Therefore, SDG 3 and the reduction in meat consumption play a key role in minimising the transmission of antimicrobial bacteria in humans. Fortunately, food choices are something that we can control. For instance, every time you include more vegetables in your meals, you decrease the dependence on meat consumption. So reducing meat consumption is not only the key to beating this pandemic but the key to a healthy lifestyle.

Secondly, SDG 12 (responsible consumption and production) and antibiotic use are significantly linked. For instance, according to Medpage Today, antibiotic overuse is the driving force of antibiotic resistance. Thus, over-prescribed antibiotics and enforcing SDG 12 may help to develop sustainable prescription use. In addition, patients not taking their prescribed antibiotic medication are the silent force behind antibiotic resistance. Similarly, the factors mentioned have an effect on not only our well-being but the environment—here’s why.

How Do the SDGs Influence Antimicrobial Resistance?

Focus on the importance of SDGs that promote health and well-being and why these SDGs are important in the context of AMR.

Firstly, you might not think avoiding prescription meds contributes to the environment, but it does. By avoiding taking prescribed medication, you may increase your number of doctor visits! Hence, by driving to the doctor, you’re increasing your carbon footprint and car exposure. Also, we rely on plant biodiversity for traditional medicine and to aid us in pharmaceutical development. Thus, overconsuming non-prescription drugs contributes to the issue of sustainable plant development. Therefore, the simplest way to avoid developing further antibiotic resistance and to live a healthier lifestyle is by taking and not sharing your prescribed meds!

Doctors, Pay Attention to Overprescribing Antibiotics!

Over-prescribing medication is not only bad for the environment but also the biggest factor in antibiotic resistance. Think about it. Wouldn’t the world be a better place if people took the correct doses of medication? By enforcing SDG 12 in the medical industry, doctors have the power to control their contribution to medical waste. Therefore, over-prescribing drugs contributes to the need to enforce waste management on pill bottles. But what can the average person do? If your doctor overprescribed medicine to you, first see where you can dispose of extra prescribed drugs. In addition, reuse or recycle your prescription pill containers. Contact your local community recycling center or pharmacy for pill bottle recycling rules and regulations. By doing your part, you can feel happy, knowing that you’re contributing not only to SDG 12 but to a healthier lifestyle for the environment.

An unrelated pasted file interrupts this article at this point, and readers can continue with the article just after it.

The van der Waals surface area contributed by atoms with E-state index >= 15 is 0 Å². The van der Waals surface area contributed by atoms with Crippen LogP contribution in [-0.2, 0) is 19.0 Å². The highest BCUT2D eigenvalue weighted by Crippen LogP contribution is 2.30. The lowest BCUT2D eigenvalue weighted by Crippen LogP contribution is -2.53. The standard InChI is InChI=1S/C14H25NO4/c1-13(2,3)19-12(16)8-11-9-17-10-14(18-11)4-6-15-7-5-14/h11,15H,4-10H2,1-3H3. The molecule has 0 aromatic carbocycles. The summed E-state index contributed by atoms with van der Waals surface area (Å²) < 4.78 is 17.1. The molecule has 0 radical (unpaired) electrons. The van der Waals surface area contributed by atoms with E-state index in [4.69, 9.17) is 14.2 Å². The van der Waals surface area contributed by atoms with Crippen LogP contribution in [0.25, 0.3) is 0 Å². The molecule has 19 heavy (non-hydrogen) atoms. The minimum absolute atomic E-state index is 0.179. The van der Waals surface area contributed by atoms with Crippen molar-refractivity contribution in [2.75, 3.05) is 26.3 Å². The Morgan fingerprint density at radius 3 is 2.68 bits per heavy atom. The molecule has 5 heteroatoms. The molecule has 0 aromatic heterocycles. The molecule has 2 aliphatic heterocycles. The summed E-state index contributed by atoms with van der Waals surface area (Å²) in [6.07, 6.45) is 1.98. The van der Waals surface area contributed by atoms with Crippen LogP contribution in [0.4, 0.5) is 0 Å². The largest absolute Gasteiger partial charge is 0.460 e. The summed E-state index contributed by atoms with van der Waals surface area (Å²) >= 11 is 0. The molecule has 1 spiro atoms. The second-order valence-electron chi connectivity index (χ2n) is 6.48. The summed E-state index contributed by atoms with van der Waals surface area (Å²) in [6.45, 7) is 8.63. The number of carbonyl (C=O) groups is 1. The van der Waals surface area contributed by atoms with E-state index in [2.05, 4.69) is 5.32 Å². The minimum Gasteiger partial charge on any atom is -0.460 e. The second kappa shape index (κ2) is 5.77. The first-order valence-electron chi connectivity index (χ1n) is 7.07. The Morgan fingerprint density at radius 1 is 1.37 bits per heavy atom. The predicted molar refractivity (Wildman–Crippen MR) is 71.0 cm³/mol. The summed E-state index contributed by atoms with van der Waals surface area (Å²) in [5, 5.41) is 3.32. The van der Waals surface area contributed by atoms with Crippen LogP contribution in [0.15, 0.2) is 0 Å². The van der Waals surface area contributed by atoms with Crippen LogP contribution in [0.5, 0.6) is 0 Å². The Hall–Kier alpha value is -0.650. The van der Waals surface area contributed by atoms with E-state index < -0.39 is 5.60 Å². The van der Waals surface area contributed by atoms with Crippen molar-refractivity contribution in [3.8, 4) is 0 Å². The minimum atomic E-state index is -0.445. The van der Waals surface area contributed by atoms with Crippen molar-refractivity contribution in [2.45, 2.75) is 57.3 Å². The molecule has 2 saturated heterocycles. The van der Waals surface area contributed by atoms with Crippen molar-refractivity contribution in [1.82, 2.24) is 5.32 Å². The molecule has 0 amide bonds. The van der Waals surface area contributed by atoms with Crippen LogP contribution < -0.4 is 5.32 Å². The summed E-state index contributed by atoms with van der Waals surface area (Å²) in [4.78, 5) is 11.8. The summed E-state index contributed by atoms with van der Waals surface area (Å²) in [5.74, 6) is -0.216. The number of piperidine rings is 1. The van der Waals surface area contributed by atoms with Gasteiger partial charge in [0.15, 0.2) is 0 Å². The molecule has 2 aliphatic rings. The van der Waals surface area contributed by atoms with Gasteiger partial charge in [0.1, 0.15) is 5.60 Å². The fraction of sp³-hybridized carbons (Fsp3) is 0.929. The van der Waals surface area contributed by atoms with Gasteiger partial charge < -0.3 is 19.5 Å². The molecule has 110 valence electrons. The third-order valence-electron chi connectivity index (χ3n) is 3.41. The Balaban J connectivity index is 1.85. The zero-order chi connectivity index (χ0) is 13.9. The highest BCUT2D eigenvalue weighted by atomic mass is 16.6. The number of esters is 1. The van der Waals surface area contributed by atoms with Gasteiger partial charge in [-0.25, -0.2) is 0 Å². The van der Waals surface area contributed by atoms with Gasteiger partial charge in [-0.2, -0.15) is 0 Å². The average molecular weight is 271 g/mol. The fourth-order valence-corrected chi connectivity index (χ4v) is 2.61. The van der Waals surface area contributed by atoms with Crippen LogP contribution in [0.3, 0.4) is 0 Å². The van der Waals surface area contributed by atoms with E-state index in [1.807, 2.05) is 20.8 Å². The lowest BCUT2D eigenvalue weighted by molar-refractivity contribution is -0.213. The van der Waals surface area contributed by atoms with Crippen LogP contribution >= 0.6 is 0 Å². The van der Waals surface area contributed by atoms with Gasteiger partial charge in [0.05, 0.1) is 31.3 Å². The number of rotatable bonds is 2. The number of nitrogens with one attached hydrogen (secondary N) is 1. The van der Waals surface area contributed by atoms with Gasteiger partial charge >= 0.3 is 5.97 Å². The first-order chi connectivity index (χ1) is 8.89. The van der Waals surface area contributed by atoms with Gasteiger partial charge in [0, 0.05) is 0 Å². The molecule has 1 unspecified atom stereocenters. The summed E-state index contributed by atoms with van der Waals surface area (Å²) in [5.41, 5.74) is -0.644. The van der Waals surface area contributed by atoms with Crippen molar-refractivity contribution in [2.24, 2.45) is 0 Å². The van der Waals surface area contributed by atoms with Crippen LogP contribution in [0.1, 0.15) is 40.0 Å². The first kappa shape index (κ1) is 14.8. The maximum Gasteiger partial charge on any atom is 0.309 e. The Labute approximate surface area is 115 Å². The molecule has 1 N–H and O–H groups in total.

By 2050, researchers predict, antibiotic resistance will globally cause 10 million deaths each year. Antibiotic resistance has already knocked on our door. The antibiotic resistance pandemic is already here and will not be backing down anytime soon. Hence, it’s up to all of us to take the following measures to ensure that our planet and people live nothing but a healthy lifestyle.

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Stay aware of this threat, and educate your family. Next time you have a common cold or small infection, let your body heal itself, and eat immunity-boosting foods that will help your body deal with infections so that when the time comes for a life-threatening disease, the antibiotic will work in your body.